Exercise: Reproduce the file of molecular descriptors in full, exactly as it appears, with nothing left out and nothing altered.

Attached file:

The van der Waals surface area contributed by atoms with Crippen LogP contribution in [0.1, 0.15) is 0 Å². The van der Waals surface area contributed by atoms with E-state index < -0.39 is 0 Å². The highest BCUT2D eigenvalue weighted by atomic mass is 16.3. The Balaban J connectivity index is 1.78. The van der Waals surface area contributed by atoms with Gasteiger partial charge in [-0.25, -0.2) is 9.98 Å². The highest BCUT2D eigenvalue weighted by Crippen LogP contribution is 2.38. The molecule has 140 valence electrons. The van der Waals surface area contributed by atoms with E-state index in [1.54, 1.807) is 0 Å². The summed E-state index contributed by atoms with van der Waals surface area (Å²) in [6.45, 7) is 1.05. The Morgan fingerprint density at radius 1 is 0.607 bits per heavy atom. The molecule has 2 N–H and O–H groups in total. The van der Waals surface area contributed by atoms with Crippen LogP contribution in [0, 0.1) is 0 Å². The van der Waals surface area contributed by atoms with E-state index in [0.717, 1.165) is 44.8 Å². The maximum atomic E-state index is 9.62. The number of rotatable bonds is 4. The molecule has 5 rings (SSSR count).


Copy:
The van der Waals surface area contributed by atoms with Crippen LogP contribution in [0.1, 0.15) is 0 Å². The van der Waals surface area contributed by atoms with E-state index < -0.39 is 0 Å². The highest BCUT2D eigenvalue weighted by atomic mass is 16.3. The Balaban J connectivity index is 1.78. The van der Waals surface area contributed by atoms with Gasteiger partial charge in [-0.25, -0.2) is 9.98 Å². The highest BCUT2D eigenvalue weighted by Crippen LogP contribution is 2.38. The molecule has 140 valence electrons. The van der Waals surface area contributed by atoms with E-state index in [1.54, 1.807) is 0 Å². The summed E-state index contributed by atoms with van der Waals surface area (Å²) in [6.45, 7) is 1.05. The Morgan fingerprint density at radius 1 is 0.607 bits per heavy atom. The molecule has 2 N–H and O–H groups in total. The van der Waals surface area contributed by atoms with Crippen LogP contribution in [0, 0.1) is 0 Å². The van der Waals surface area contributed by atoms with E-state index in [0.717, 1.165) is 44.8 Å². The maximum atomic E-state index is 9.62. The number of rotatable bonds is 4. The molecule has 5 rings (SSSR count).